Advertisement

Modified Atmosphere Packaging and Postharvest Treatments on Mango Preservation: A Review

  • Xiaowen Liu
  • Yabo Fu
  • Pengfei Guo
  • Wencai Xu
Conference paper
Part of the Lecture Notes in Electrical Engineering book series (LNEE, volume 477)

Abstract

This review provides various methods of postharvest treatment and modified atmosphere packaging (MAP) of mango fruit preservation. On the one hand, significant amount of postharvest storage research has been done in this area to improve shelf life and quality of fruit, especially, pulsed light, irradiation, hot water, bio-control agents, malicacid dipping and 1-MCP treatment. On the other hand, modified atmosphere technology has extensive application prospect in mango fruit preservation. Some comparison and effects of these techniques have been mentioned and recommended in this paper. The post-harvest treatments in combination with MAP could be used to inhibit browning, decay, and deterioration of mangoes.

Keywords

Postharvest treatment Modified atmosphere packaging Mango Preservation 

Notes

Acknowledgements

This work was supported by the National Key Scientific Instrument and Equipment Development Project (No. 2013YQ140517), National Key R&D Program (No. 2016YFC0204202) and Coordinative Innovation Project of Beijing Municipal Commission of Education.

References

  1. 1.
    Baloch MK, Bibi F (2012) Effect of harvesting and storage conditions on the post harvest quality and shelf life of mango (Mangifera indica L.) fruit. S Afr J Bot 83:109–116CrossRefGoogle Scholar
  2. 2.
    Tefera A, Seyoum T, Woldetsadik K (2007) Effect of disinfection, packaging, and storage environment on the shelf life of mango. Biosys Eng 96(2):201–212CrossRefGoogle Scholar
  3. 3.
    Day BPF, Gorris LGM (1992) Modified atmosphere packaging of fresh produce on the West European market. Int Food Manuf 44:35–37Google Scholar
  4. 4.
    Pesis E, Aharoni D, Aharon Z et al (2000) Modified atmosphere and modified humidity packaging alleviates chilling injury symptoms in mango fruit. Postharvest Biol Technol 19(1):93–101CrossRefGoogle Scholar
  5. 5.
    Salinas-Roca B, Soliva-Fortuny R, Welti-Chanes J et al (2016) Combined effect of pulsed light, edible coating and malic acid dipping to improve fresh-cut mango safety and quality. Food Control 66:190–197CrossRefGoogle Scholar
  6. 6.
    Charles F, Vidal V, Olive F et al (2013) Pulsed light treatment as new method to maintain physical and nutritional quality of fresh-cut mangoes. Innov Food Sci Emerg Technol 18:190–195CrossRefGoogle Scholar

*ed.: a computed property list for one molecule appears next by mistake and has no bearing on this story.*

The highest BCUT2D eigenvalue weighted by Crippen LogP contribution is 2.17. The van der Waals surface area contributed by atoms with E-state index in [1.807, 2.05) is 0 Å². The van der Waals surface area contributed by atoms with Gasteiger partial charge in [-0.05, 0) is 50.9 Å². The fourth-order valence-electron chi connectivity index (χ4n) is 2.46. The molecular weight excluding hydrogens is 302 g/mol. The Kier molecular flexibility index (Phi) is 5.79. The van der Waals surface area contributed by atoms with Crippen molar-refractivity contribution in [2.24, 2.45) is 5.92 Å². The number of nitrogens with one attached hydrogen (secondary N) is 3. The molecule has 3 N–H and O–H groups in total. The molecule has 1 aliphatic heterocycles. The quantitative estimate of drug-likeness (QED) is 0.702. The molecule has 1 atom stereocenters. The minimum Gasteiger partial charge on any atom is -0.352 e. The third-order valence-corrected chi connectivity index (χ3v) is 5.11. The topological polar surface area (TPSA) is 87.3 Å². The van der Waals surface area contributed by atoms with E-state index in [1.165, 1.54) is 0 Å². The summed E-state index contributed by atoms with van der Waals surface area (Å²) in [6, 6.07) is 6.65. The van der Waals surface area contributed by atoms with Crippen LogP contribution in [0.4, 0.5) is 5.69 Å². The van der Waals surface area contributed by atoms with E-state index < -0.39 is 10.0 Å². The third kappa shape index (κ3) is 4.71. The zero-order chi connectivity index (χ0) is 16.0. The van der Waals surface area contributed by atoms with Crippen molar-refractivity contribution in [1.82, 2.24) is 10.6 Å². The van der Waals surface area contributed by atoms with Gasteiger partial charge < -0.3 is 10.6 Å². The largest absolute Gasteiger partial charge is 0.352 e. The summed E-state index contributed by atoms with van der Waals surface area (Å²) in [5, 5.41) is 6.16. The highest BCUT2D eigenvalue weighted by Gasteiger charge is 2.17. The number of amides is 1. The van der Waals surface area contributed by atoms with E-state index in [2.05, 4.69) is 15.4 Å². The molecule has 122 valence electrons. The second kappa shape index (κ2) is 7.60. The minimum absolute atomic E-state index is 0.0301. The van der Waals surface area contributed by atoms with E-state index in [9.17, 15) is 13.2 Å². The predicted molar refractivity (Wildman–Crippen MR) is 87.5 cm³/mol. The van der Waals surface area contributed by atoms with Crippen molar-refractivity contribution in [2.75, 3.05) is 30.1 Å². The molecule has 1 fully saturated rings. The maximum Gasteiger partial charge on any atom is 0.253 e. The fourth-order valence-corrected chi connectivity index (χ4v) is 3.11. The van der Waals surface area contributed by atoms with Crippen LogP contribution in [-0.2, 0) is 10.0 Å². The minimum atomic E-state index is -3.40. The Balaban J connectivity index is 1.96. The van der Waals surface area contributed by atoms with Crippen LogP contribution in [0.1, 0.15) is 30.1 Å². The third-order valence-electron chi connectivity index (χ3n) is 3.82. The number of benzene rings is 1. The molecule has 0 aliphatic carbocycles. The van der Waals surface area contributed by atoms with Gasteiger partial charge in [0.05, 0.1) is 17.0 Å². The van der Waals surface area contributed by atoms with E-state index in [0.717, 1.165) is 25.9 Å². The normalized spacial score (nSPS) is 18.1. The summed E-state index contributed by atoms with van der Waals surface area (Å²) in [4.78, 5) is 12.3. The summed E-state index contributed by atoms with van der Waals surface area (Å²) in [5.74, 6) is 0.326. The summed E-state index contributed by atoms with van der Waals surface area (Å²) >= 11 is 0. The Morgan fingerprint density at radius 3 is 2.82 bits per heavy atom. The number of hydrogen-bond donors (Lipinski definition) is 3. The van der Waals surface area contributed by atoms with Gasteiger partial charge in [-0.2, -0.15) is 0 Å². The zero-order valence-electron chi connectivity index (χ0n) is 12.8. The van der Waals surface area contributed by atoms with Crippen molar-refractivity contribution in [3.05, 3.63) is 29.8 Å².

7. 7.
    Beckles DM (2012) Factors affecting the postharvest soluble solids and sugar content of tomato (Solanum lycopersicum L.) fruit. Postharvest Biol Technol 63(1):129–140CrossRefGoogle Scholar
  8. 8.
    Bower C (2007) Postharvest handling, storage, and treatment of fresh market berries. Food Sci Technol N Y Marcel Dekker 168:261CrossRefGoogle Scholar
  9. 9.
    González-Aguilar GA, Zavaleta-Gatica R, Tiznado-Hernández ME (2007) Improving postharvest quality of mango ‘Haden’ by UV-C treatment. Postharvest Biol Technol 45(1):108–116CrossRefGoogle Scholar
  10. 10.
    Sivakumar D, Fallik E (2013) Influence of heat treatments on quality retention of fresh and fresh-cut produce. Food Rev Int 29(3):294–320CrossRefGoogle Scholar
  11. 11.
    Aveno JL, Orden MEM (2004) Hot water treatment of mango: a study of four export corporations in the Philippines. KMITL Sci Technol J 4:1685–2044Google Scholar
  12. 12.
    Ozkan IA, Akbudak B, Akbudak N (2007) Microwave drying characteristics of spinach. J Food Eng 78(2):577–583CrossRefGoogle Scholar
  13. 13.
    El Ghaouth A, Wilson CL, Wisniewski M et al (2002) Biological control of postharvest diseases of citrus fruits. Marcel Dekker, New York, pp 289–312Google Scholar
  14. 14.
    Ricke SC (2003) Perspectives on the use of organic acids and short chain fatty acids as antimicrobials. Poult Sci 82:632–639CrossRefGoogle Scholar
  15. 15.
    Razzaq K, Singh Z, Khan AS et al (2016) Role of 1-MCP in regulating ‘Kensington Pride’ mango fruit softening and ripening. Plant Growth Regul 78(3):401–411CrossRefGoogle Scholar
  16. 16.
    Sanginga PC (2009) Innovation Africa: enriching farmers’ livelihoods. EarthscanGoogle Scholar
  17. 17.
    Lalel HJD, Singh Z, Tan SC (2003) Aroma volatiles production during fruit ripening of ‘Kensington Pride’ mango. Postharvest Biol Technol 27(3):323–336CrossRefGoogle Scholar
  18. 18.
    Kim Y, Brecht JK, Talcott ST (2007) Antioxidant phytochemical and fruit quality changes in mango (Mangifera indica L.) following hot water immersion and controlled atmosphere storage. Food Chem 105(4):1327–1334CrossRefGoogle Scholar
  19. 19.
    Kim K, Ng K, Rugg-Gunn PJ et al (2007) Recombination signatures distinguish embryonic stem cells derived by parthenogenesis and somatic cell nuclear transfer. Cell Stem Cell 1(3):346–352CrossRefGoogle Scholar
  20. 20.
    González-Aguilar GA, Wang CY, Buta JG (2000) Maintaining quality of fresh-cut mangoes using antibrowning agents and modified atmosphere packaging. J Agric Food Chem 48(9):4204–4208CrossRefGoogle Scholar
  21. 21.
    Martínez-Ferrer M, Harper C, Pérez-Muntoz F et al (2002) Modified atmosphere packaging of minimally processed mango and pineapple fruits. J Food Sci 67(9):3365–3371CrossRefGoogle Scholar
  22. 22.
    Chien PJ, Sheu F, Yang FH (2007) Effects of edible chitosan coating on quality and shelf life of sliced mango fruit. J Food Eng 78(1):225–229CrossRefGoogle Scholar

Copyright information

© Springer Nature Singapore Pte Ltd. 2018

Authors and Affiliations

  • Xiaowen Liu
    • 1
  • Yabo Fu
    • 1
  • Pengfei Guo
    • 1
  • Wencai Xu
    • 1
  1. 1.Beijing Key Laboratory of Printing and Packaging Materials and TechnologyBeijing Institute of Graphic CommunicationBeijingChina

Personalised recommendations